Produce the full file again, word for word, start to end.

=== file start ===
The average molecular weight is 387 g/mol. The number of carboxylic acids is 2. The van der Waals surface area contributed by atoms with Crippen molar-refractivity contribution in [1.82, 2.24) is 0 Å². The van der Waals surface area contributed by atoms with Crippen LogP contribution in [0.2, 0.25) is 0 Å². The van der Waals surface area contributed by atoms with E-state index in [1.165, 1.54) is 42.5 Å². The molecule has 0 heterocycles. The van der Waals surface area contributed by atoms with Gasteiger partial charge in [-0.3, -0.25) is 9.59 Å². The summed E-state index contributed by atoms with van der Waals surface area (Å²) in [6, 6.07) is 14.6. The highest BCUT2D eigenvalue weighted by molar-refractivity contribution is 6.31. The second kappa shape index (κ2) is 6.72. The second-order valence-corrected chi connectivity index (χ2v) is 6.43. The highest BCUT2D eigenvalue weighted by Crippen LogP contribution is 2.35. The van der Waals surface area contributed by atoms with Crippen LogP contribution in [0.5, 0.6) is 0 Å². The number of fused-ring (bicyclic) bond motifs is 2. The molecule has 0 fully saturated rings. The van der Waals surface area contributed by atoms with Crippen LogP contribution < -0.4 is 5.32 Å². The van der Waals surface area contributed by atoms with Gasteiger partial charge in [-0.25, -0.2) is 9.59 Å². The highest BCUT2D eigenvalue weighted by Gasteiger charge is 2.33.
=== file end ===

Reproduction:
The average molecular weight is 387 g/mol. The number of carboxylic acids is 2. The van der Waals surface area contributed by atoms with Crippen molar-refractivity contribution in [1.82, 2.24) is 0 Å². The van der Waals surface area contributed by atoms with Crippen LogP contribution in [0.2, 0.25) is 0 Å². The van der Waals surface area contributed by atoms with E-state index in [1.165, 1.54) is 42.5 Å². The molecule has 0 heterocycles. The van der Waals surface area contributed by atoms with Gasteiger partial charge in [-0.3, -0.25) is 9.59 Å². The summed E-state index contributed by atoms with van der Waals surface area (Å²) in [6, 6.07) is 14.6. The highest BCUT2D eigenvalue weighted by molar-refractivity contribution is 6.31. The second kappa shape index (κ2) is 6.72. The second-order valence-corrected chi connectivity index (χ2v) is 6.43. The highest BCUT2D eigenvalue weighted by Crippen LogP contribution is 2.35. The van der Waals surface area contributed by atoms with Crippen LogP contribution in [0.5, 0.6) is 0 Å². The number of fused-ring (bicyclic) bond motifs is 2. The molecule has 0 fully saturated rings. The van der Waals surface area contributed by atoms with Crippen LogP contribution < -0.4 is 5.32 Å². The van der Waals surface area contributed by atoms with Gasteiger partial charge in [-0.25, -0.2) is 9.59 Å². The highest BCUT2D eigenvalue weighted by Gasteiger charge is 2.33.